This was an unusual book pick for our book club, as we haven’t read many action/adventure books before. I wouldn’t say that it was the girls’ favorite book of the year, but I found it quite creative and suspenseful. It was fun to see the differences between 1840 and 1996 through the eyes of a young adult. We actually had one of our best discussions of the year, covering topics like a parent’s responsibility to her child, the ethics of medical experimentation, and whether the girls would rather live in the past or the present. The book also reminded quite a few of us of The Truman Show.

I enjoyed Running Out Of Time and was surprised that more girls didn’t like it as much as I did.

ALL THE HAPPINESS YOU DESERVE by Michael Piafsky

All the Happiness You Deserve by Michael Piafsky tracks vignettes from one man’s life from boyhood to grandfatherhood through short chapters – some only as long as 2 pages – that cover a particular event or short period in his life.  The story jumps from the narrator’s painful childhood (his father is gruff and often mean, and his mother and sister disappear for 2 years before returning without an explanation), to his years in college in Boston, a move to Seattle, a career in finance in New York, a disgraceful exit to the midwest, a daughter, a failed marriage and retirement. Scotty’s is an ordinary, unglorious life, with a few peaks and a lot of valleys.

Piafsky’s writing is anything but ordinary, though. He is one gorgeous writer. It took me quite a while to get through All the Happiness You Deserve because I didn’t want to skim through anything in this book. It is full of small, intimate details that convey the narrator’s humanity and really make him known to the reader. He can be maddening, especially as he messes up his life over and over. But Piafsky’s writing is just such a pleasure. Interestingly, All The Happiness You Deserve is written in the second person, which I don’t always love, but it works here.

Did I mention that this is a debut novel?

I don’t think All The Happiness You Deserve got that much attention when it came out. That’s a shame. This unique, beautiful book deserves a wider audience. It’s not an uplifting read – in fact it can be downright sad – but it reminded me why I love reading, and why I am in awe of good writers.

Give it a try.

SMALL MERCIES by Eddie Joyce

Small Mercies by Eddie Joyce is a family drama told from alternating perspectives about the Amendolas, a family from Staten Island. The book takes place over one pivotal week in the lives of Gail (the mother), Michael (the father), Peter (one son), Franky (another son), and Tina (the daughter-in-law), who was married to a third son, Bobby, who is now dead. Bobby was a firefighter who was killed in one of the towers on 9/11, and the book takes place ten years later.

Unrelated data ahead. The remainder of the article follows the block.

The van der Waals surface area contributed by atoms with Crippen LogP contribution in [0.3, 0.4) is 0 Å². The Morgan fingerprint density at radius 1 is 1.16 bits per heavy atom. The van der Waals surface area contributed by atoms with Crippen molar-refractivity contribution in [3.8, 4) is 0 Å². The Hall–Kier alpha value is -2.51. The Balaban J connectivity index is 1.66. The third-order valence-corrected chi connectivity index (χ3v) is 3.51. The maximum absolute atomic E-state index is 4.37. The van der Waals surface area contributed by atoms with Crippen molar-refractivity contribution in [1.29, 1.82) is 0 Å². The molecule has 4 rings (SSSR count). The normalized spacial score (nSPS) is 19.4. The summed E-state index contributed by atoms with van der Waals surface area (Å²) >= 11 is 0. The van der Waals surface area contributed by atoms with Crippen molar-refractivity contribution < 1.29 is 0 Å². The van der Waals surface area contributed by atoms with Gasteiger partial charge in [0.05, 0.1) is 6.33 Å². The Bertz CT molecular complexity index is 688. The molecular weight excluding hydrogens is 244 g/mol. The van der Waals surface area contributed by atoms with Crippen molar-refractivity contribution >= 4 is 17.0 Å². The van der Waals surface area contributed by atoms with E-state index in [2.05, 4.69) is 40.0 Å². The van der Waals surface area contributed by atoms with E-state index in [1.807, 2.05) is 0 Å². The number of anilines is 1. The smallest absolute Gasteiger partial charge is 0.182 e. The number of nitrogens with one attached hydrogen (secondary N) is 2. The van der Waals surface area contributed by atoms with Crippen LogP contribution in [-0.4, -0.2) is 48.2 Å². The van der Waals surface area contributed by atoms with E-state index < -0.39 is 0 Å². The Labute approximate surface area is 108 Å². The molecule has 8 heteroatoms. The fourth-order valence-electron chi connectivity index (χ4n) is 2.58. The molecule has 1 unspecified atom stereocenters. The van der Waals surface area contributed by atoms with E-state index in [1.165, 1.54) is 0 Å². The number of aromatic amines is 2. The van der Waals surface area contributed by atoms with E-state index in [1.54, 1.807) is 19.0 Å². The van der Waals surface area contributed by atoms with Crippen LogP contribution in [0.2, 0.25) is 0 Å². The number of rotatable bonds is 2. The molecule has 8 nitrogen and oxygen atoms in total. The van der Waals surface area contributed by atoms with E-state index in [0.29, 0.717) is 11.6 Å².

When this debut novel opens, Gail is preparing for her grandson Bobby Jr.’s birthday party, which she is hosting at her house. Tina then breaks the news to her that she has been seeing someone, and that she’d like to bring him to the party. This stirs up a lot of emotions for Gail, who is still grieving the loss of her son and feels that Tina’s finding a new boyfriend is a betrayal of her son’s memory. Tina’s news is also the narrative excuse for Joyce to explore how the rest of the family is coping with losing Bobby. The narration goes back and forth between the present day and points in the past, so the reader gets a complete story of each character and how they got to where they were.

I liked Small Mercies quite a bit. I enjoyed the setting – Staten Island, a borough that has always been a bit of a mystery to me – and Joyce’s ability to bring it to  life through his characters. I thought Joyce did a great job getting into their heads and exposing their grief not only about losing Bobby, but for some, about how their lives turned out. They’re all flawed, and have done things they aren’t proud of, but Joyce at least explains why and provides each character’s perspective.

Joyce covers a lot of ground here: 9/11, of course, but also corporate law firms, high school sports, March Madness, the pressure to do what your father did, and the changes modern times have brought to a traditional Italian neighborhood across the river from Manhattan. Joyce is a clean, detailed writer and Small Mercies flowed easily. Despite its subject matter, it is not a heavy or difficult read at all.

I mostly listened to Small Mercies on audio, and the narration by Scott Aiello was excellent. His Staten Island accent was very good (at least I assume so), and he really brought the characters to life. I didn’t love his female voices as much as his male voices – they were a little exaggerated and ironically unfeminine – but I find this to be the case with many male narrators voicing women characters. Overall it was a very good audiobook that enhanced my enjoyment of the book.

If you like modern American family sagas told from multiple perspectives, then Small Mercies is probably right for you. I look forward to reading more from Eddie Joyce.

 

A TENDER STRUGGLE by Krista Bremer